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Red Sorghum: A Novel of China is a Literary Layering

Updated on December 7, 2015

Reading Red Sorghum is no easy feat—not because it isn’t beautiful and worth the read, but because of the realities of war which Nobel Prize winner Mo Yan so graphically yet so beautifully portrays. Set in the Northeast Gaomi Township of China, Red Sorghum takes place in the 1930s during the Japanese occupation. It is narrated by a young man who tells the stories of his father, Dougan, his grandfather, an notorious bandit and guerrilla leader, and his grandmother. Throughout most of the telling, the young narrator assumes an impersonal tone while explicating the horrors of not only of war, but simple human existence. At the end of the novel, however, the narrator waxes achingly philosophical about the suffering of his ancestors.

So skilled is Mr. Yan that it is almost as if the stalks of the sorghum record in organic layers, the occurrences of all that has been in the fields.
So skilled is Mr. Yan that it is almost as if the stalks of the sorghum record in organic layers, the occurrences of all that has been in the fields. | Source

Suffering of the Ancestors

The suffering of his ancestors includes in part: murder; rape; public, corporal punishment; starvation; children witnessing violence; spousal betrayal; dogs eating human corpses; leprosy, and; baby killing—just to name a horrid few. All of these atrocities, along with life’s pleasures, occur within the province’s crop and livelihood, sorghum. The locals even make wine from it. One can almost hear the sorghum blowing in the wind, impersonal as nature, whispering the goings-on amongst its leaves and stalks. So skilled is Mr. Yan that it is almost as if the stalks of the sorghum record in organic layers, the occurrences of all that has been in the fields.

Literary Layering

I have never read anything quite like the style of Red Sorghum, though Mr. Yan has been compared to Gabriel Garcia Marquez in tone. Mr. Yan paints and layers the macabre and horrid with the life-giving and beautiful—extremely difficult for any writer. For example, when Yu Zhan’ao murders his mother’s lover, a monk, Mr. Yan works his magic:

. . . . When Yu Zhan’ao pulled the sword out of the monk’s rib cage, a flow of lovely warm blood was released, soft and slippery, like the wing feathers of a bird . . . The buildup of water on the pear tree finally gave way and splashed down on the sandy ground, bringing dozens of petals with it. A small whirlwind rose up deep in the pear grove, and he later recalled smelling the delicate fragrance of pear blossoms. (page 109)

No one can more skillfully interlace the seeping out of life with nature’s grandeur. Mr. Yan also skillfully interweaves death and dancing crows in a tree above decaying bodies—a declaration that though there is death, life continues on in its shimmering way. Human blood on the sorghum with the full moon of mid-autumn rising above is also beautifully portrayed. The theme of nature as superlative reigning down moonshine, blossoms or bustling, lively crows above death and carnage infiltrates the novel, and provides a subtle hope throughout the ordeals of the people of Northeast Gaomi Township.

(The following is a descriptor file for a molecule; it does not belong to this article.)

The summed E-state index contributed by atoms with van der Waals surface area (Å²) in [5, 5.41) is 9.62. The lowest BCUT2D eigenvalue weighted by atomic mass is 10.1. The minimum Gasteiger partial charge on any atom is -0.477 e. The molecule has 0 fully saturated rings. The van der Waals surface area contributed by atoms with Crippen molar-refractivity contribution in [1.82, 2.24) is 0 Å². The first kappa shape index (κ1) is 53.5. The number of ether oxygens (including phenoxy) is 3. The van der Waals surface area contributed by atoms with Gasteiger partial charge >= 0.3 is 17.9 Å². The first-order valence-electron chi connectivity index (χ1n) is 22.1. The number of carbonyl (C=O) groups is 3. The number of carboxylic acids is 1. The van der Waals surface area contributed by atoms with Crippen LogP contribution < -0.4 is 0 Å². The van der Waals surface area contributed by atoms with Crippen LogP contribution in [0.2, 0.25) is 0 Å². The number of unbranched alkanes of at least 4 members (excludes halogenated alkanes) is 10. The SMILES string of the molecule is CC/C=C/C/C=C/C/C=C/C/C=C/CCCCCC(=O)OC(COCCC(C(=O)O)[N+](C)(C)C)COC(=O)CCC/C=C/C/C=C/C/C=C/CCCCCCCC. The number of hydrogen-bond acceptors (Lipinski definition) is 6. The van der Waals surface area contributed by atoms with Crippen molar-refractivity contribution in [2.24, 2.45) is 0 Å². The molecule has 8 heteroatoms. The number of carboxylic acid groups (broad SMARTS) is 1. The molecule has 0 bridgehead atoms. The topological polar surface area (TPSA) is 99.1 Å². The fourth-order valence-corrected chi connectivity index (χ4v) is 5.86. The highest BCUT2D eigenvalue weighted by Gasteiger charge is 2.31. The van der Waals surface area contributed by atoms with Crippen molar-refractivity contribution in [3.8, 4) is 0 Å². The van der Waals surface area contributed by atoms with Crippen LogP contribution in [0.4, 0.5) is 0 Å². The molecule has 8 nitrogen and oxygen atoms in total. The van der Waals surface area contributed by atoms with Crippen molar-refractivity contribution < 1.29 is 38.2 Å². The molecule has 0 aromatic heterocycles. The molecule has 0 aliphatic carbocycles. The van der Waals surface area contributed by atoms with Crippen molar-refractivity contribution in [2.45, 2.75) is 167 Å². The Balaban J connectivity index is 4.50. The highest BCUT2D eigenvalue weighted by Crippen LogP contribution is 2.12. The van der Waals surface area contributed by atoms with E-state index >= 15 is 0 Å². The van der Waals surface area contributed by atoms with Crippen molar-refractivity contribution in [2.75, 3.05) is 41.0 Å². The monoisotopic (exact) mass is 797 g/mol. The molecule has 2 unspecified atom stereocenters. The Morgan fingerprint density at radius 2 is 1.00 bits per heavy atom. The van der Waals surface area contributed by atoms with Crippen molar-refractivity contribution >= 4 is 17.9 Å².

Despite war and death clutching at and retrieving the suffering people of the Northeast Gaomi Township, there is an insistent pulse of life throughout the book.

. . . The buildup of water on the pear tree finally gave way and splashed down on the sandy ground, bringing dozens of petals with it.
. . . The buildup of water on the pear tree finally gave way and splashed down on the sandy ground, bringing dozens of petals with it. | Source

Character Development

Regarding character development, Mr. Yan demonstrates that during the vicissitudes of war, it is the horrid events of history which shape the characters—especially that of the grandfather character, Yu Zhan’ao who becomes a bandit to survive.

The layering of life with death, of the loyalty of animals with former pets eating the corpses of their owners, of murder with the intrepid persistence of life, and of love and betrayal, make Red Sorghum an incredibly complex, sedimentary novel.

Conclusion

At the end of the novel, the narrator raises high the symbolic, life-giving sorghum:

. . . . there is also a stalk of pure-red sorghum which you must sacrifice everything, if necessary, to find. When you have found it, wield it high as you re-enter a world of dense brambles and wild predators. It is your talisman, as well as our family’s glorious totem and a symbol of the heroic spirit of the Northeast Township! (page 359)

While the narrator praises his ancestors, he in no way idealizes them; this is in part what makes Red Sorghum such a seminal novel. Mr. Yan’s weaving of good and bad, life and death, love and hate, and passion and indifference—in essence, the complexities of life, places Red Sorghum firmly on the list of great world literature.

References

Yan, Mo, (1987 – Mainland China; 1993 English translation - Howard Goldblatt). Red Sorghum: A Novel of China. New York: Penguin Books. Print.

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    • Vagabond Laborer profile imageAUTHOR

      Vagabond Laborer 

      2 years ago

      Thanks Mel--I'm glad you enjoyed the review--I found Mr. Yan very enlightening, though difficult to read at times because of the horrors of war.

    • Mel Carriere profile image

      Mel Carriere 

      2 years ago from San Diego California

      I have to put this on my list. I have never heard of Mr. Yan, but I have found sampling non Anglo-Saxon authors to be a very rewarding experience. Great review.

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